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NAQC Newsroom: Research

Trends in Tobacco Product Use Patterns Among U.S. Youth, 1999 – 2014.

Wednesday, June 7, 2017  
Posted by: Natalia Gromov
Sherine El-Toukhy, PhD, MA, Melanie Sabado, PhD, MPH, Kelvin Choi, PhD, MPH.
Trends in Tobacco Product Use Patterns Among U.S. Youth, 1999 – 2014.
Nicotine Tob Res 2017 ntx128. doi: 10.1093/ntr/ntx128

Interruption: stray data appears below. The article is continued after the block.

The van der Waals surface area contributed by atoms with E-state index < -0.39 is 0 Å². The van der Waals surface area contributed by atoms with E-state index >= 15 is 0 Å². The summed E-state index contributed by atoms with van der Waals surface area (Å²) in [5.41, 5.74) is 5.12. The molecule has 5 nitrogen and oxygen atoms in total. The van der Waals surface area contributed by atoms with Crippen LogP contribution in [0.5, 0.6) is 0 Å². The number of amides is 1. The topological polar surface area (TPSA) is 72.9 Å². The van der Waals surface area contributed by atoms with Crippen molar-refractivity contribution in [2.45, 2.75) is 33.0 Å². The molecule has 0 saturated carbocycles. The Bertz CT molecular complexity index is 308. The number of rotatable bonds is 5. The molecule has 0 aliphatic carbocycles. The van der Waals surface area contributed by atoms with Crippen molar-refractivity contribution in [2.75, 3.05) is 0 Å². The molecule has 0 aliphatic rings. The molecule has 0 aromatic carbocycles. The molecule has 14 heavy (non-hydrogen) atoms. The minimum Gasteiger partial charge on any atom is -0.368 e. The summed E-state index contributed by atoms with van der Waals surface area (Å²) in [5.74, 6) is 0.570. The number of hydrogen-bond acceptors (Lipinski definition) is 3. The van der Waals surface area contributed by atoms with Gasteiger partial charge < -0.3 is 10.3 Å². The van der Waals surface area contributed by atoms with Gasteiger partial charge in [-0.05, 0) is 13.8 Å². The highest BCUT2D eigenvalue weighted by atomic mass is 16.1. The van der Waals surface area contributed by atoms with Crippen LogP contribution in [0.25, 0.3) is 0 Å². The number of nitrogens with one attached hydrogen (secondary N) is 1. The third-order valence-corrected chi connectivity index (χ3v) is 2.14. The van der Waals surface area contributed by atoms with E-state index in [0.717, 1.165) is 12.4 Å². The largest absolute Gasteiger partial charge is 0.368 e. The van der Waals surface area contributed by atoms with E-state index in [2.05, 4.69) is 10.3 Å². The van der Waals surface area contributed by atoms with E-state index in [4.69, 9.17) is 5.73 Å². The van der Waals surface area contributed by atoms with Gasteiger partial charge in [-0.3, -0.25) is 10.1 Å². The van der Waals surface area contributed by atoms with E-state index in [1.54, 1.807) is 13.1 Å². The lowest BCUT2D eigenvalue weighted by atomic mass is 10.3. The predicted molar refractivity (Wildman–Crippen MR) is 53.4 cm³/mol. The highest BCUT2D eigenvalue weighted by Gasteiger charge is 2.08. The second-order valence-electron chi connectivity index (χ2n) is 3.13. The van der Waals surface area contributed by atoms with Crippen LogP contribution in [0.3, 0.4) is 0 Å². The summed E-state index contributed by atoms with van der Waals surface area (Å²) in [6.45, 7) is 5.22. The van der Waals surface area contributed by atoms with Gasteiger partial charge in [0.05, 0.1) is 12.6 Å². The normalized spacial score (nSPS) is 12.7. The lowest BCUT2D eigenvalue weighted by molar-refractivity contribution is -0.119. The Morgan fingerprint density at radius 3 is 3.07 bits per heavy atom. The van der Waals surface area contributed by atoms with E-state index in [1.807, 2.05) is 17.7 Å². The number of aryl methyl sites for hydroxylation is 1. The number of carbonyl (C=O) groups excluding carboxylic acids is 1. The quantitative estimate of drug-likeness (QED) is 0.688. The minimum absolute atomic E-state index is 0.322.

We examined trends in seven mutually exclusive tobacco product use patterns (T-PUPs) in nationally representative samples of U.S. youth over time and age. We used time varying effect modeling on National Youth Tobacco Surveys, 1999–2014 (N= 38,662, 9–17 years, M= 15.02). Regression coefficients were estimated as a non-parametric function of time. T-PUPs were cigarette only, non-cigarette combustible only, noncombustible only, non-cigarette combustible and noncombustible dual, cigarette and noncombustible dual, cigarette and non-cigarette combustible dual, and POLY (i.e., cigarettes, non-cigarette combustibles, and noncombustibles) use. Among youth tobacco users, cigarette only use was the predominant T-PUP from 1999 to 2010. After 2010 and 2013, non-cigarette combustible only (AOR 1.38, CI 1.02–1.87) and noncombustible only (AOR 1.57, CI 1.00–2.45) use became more prevalent than cigarette only use. In 2011, dual and POLY T-PUPs were on the rise although not significantly different from cigarette only use. Cigarette only use was the predominant T-PUP among 11 to 17-year-old tobacco users. Non-cigarette combustible only (AOR 0.14, CI 0.10–0.19), noncombustible only (AOR 0.01, CI 0.008–0.02), non-cigarette combustible and noncombustible (AOR 0.01, CI 0.01–0.03), cigarette and noncombustible (AOR 0.02, CI 0.01–0.04), cigarette and non-cigarette combustible (AOR 0.32, CI 0.24–0.43), and POLY (AOR 0.02, CI 0.01–0.04) use were less prevalent than cigarette only use at age 17. Non-cigarette, dual, and POLY T-PUPs are rising among youth tobacco users. Screening for all tobacco use and delivering treatment during pediatrician visits should be standard clinical practice. Tracking trends in tobacco product use patterns (T-PUPs) over time and age is necessary to achieve Healthy People 2020 goal of reducing tobacco use among youth. Trends over time show a rise of non-cigarette T-PUPs especially noncombustible products but cigarette only use remains the most prevalent among 11 to 17-year-old tobacco users. The recent extension of FDA’s regulatory jurisdiction over all tobacco products (e.g., e-cigarettes, hookah) is a step toward comprehensive tobacco control especially among youth. Public health practitioners should extend prevention and cessation efforts among youth to T-PUPs beyond exclusive cigarette smoking.

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